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I recently had to disconnect the toilet connected to this pipe, and on connecting it back I seem to have accidentally twisted it (despite efforts to the contrary.) This has caused a tiny leak on one of the yellow elbows.

It's plastic pipe, looks to be 10mm, is from a house in the UK built around 2000, and seems to be really hard not to twist.

What type of pipe is this, and what should I do now to try to fix it - should the elbows be replaced, and if so with what / how? How can I try to avoid twisting it in the future when I do this sort of work?

pipe

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  • The yellow parts look vaguely like sharkbite-type fittings, but not at all sure. And where's the shutoff, in the grey metal part up top, so you need a screwdriver handy in case of a leak?
    – Xen2050
    Commented Feb 28, 2019 at 13:13
  • @Xen2050 The toilet is the top of the picture, and the valve on the grey metal part has the valve to shut it off to the toilet. The mains shutoff is needed to isolate the rest of the pipe, but fortunately that's also readily accessible.
    – berry120
    Commented Feb 28, 2019 at 13:28

1 Answer 1

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What type of pipe is this

Just plain 15mm plastic pipe for domestic water supplies. The elbow fitting looks like John Guest Speedfit, so the pipe may have been selected to match but I believe everything is pretty compatible nowadays.

See How to remove this plastic pipe elbow (scroll down for Speedfit)

should the elbows be replaced, and if so with what / how?

I would replace the elbow and the short vertical section of pipe. Use the same type of connectors (for consistency, no other reason). I'd check the condition of the pipe stub from the wall and clean it up if necessary.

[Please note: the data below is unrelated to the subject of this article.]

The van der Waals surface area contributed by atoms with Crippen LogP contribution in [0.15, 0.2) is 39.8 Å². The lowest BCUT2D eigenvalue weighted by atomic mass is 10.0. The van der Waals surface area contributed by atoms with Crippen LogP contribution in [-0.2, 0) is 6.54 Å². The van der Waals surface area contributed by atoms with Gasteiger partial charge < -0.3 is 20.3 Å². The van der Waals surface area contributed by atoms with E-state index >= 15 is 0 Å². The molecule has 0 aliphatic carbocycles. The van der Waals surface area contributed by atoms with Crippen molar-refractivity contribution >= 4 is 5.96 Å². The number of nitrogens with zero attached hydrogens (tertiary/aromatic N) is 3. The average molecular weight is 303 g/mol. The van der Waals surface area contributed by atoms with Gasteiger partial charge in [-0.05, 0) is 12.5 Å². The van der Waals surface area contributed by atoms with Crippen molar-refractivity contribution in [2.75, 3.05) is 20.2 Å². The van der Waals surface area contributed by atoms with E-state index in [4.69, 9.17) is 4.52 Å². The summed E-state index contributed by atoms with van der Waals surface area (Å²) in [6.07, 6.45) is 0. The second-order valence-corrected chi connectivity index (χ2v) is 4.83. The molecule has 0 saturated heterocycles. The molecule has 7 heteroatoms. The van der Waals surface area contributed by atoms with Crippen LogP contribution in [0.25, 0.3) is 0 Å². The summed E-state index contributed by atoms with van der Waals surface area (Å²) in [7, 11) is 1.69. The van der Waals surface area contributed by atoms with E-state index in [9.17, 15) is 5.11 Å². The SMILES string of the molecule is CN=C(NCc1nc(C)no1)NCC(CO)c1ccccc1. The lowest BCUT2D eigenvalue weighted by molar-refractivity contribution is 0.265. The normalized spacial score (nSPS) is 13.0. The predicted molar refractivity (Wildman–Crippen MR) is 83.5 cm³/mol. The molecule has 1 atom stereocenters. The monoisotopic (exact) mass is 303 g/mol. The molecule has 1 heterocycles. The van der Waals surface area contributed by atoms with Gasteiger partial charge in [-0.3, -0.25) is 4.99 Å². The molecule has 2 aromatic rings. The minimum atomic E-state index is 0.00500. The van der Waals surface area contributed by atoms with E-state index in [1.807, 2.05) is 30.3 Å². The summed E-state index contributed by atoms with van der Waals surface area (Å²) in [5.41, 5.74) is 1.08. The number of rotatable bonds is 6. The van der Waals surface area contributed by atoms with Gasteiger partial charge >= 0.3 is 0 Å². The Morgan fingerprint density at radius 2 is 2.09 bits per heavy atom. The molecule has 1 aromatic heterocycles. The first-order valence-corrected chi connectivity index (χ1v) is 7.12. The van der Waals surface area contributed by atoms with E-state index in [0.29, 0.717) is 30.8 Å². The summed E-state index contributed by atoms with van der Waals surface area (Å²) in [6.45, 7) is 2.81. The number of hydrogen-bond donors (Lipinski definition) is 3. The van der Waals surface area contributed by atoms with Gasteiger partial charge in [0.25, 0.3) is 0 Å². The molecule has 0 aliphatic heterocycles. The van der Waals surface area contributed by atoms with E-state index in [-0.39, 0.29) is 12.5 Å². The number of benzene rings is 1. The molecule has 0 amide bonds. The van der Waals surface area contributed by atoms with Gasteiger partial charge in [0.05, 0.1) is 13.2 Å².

See question linked above for how to remove elbow. Obviously you have to turn off the main stopcock and have some old towels or equivalent to soak up spillage. You may need to bung the loft tank ("attic" for leftpondians though you generally don't have this kind of arrangement AFAIK) or turn off a valve in the cold supply from the loft (otherwise you have to tie up the float valve that fills the tank and then drain the main loft tank which takes ages through a bath tap for example)

How can I try to avoid twisting it in the future when I do this sort of work?

I usually clamp a mole-wrench (leftpondian: vise-grip) onto the body of the service valve and hold that firmly immobile with one hand while using a spanner in the other hand to loosen the nut at the top. Some service valve have flats on the body for this purpose but many don't. Take care not to crush the valve (I've never done this but it might be possible with a large mole-wrench and excessive enthusiasm)

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